What's all the rage? Harper's Katie Roiphe spends a considerable effort this month documenting the incidence of incest in contemporary fiction. With examples drawn from Jane Smiley, Russell Banks and others, she proves her observation to be sharp, but her conclusions leave much lacking.
The frequency, she says, proves a trend, and the trend, she figures, is reason for the frequency. We've become a nation of voyeurs and, she decides, of soul-baring weaklings searching for cheap thrills in the headlines.
The problems begin with closer examination of the texts. Could anyone say that Ms. Smiley's "A Thousand Acres" is "about" incest? I found it a moving reinterpretation of "King Lear."
More disturbing still is that Ms. Roiphe ignores other reasons for a subject to recur, as if frequency automatically negates validity. Is she making light of sins against children, or of the blackout that barred such topics for so long?
While Ms. Roiphe's writing is clear and her points laid out logically, her article carries the sheen of glibness.
No apologies: In the December (out now) Spin, Courtney Love gives her take on Lollapalooza. Here she responds to the accusations of star-type posings and violence leveled against her. Her comments on the Internet postings of Sonic Youth's Thurston Moore bend over backward to explain the deferential treatment that Mr. Moore had griped about. (Although Mr.
Moore's tour reports had more amusing observations, Ms. Love's response makes the feud comprehensible.)
And her repetitions, backtrackings and snide asides give this the stamp of gossip, not gospel, especially when she refers to her fight with Kathleen Hanna, the leader of the "riot grrrl" band Bikini Kill. The incident was much reported as the ultimate example of Love gone bad, and early reports had Courtney swinging at the other singer for no reason. Here, chronicling the wallopalooza, she trashes Ms. Hanna and her music, saying, lTC "She's not in a band. She's a political activist who took a bunch of women's studies classes," and basically making her sound like, well, Katie Roiphe.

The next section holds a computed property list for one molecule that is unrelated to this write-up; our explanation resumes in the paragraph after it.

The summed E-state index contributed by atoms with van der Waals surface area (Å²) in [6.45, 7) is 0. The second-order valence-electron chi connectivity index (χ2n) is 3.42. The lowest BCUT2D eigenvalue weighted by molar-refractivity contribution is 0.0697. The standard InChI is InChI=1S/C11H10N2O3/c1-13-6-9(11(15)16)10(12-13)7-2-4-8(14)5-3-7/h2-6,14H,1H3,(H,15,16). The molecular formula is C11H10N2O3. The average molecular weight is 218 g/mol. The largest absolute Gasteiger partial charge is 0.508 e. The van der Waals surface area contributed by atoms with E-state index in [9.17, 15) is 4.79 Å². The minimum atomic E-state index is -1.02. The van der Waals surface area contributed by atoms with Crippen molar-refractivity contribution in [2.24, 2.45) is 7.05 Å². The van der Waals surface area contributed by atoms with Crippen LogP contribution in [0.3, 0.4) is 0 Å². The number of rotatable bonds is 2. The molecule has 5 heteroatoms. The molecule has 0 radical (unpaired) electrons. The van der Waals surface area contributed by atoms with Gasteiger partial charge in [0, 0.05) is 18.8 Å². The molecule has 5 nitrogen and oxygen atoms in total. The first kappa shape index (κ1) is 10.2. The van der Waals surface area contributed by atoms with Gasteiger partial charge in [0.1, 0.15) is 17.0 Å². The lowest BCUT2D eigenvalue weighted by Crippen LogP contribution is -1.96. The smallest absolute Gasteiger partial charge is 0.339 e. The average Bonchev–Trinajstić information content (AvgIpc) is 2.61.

Ms. Love is sloppy and self-serving. But admitting, "I can't imagine a world without childish, puerile rock stars," at least she's not smug.
Smug and righteous
Camille Paglia is, and righteous to boot, as she takes on Calvin Klein in the current Advocate. Cover boy Gore Vidal spends most of his Q&A; avoiding the issues. The author who said 40 years ago that "we are all bisexual" now deftly sidesteps a direct question about his attraction to women. But the fiery Ms. Paglia makes up for such discretion with her last-word essay on Mr. Klein's advertising debacle.
Yes, she says, the aborted campaign reeked of kiddie porn. But Paglia blames Klein and Co. for not stating their position proudly: "If Klein and (photographer Steven) Meisel want to borrow the iconography of pedophilia, they should have the courage to step forward and admit it," she says.
Mirabella still sassy
Back on the clock, however, is Mirabella, whose second issue in its reincarnation as a lower-budget bimonthly is thin but tough.
Gone are the big names (Jane Smiley, again, and Kay Redfield Jamison) who graced the relaunch in September, but the smart and sassy spirit remains. Where else, for example, will you find a smooch for heartthrob Antonio Banderas and a kiss-off to a sexist guidebook on the same page?
Consider it evolution: Women's magazines traditionally focus on beauty and have been rediscovered as a source for health
information. Mirabella puts its spin on both by keeping its beauty advice practical (making makeup last, adopting a wearable style) and discussing health philosophically (with a smart study of the contemporary queens of denial, called "Purification Chic").
This is a magazine that has women interviewing women (such as actress Zoe Caldwell) about their women-centered art (in this case, Ms. Caldwell's portrayal of diva Maria Callas). Perhaps most telling is a roundup of films inspired by Jane Austen's novels. "I've been fortunate in that I never actually read any Jane Austen until I was thirty," Cathleen Schine writes, "thus sparing myself several decades of the unhappiness of having no new Jane Austen novels to read."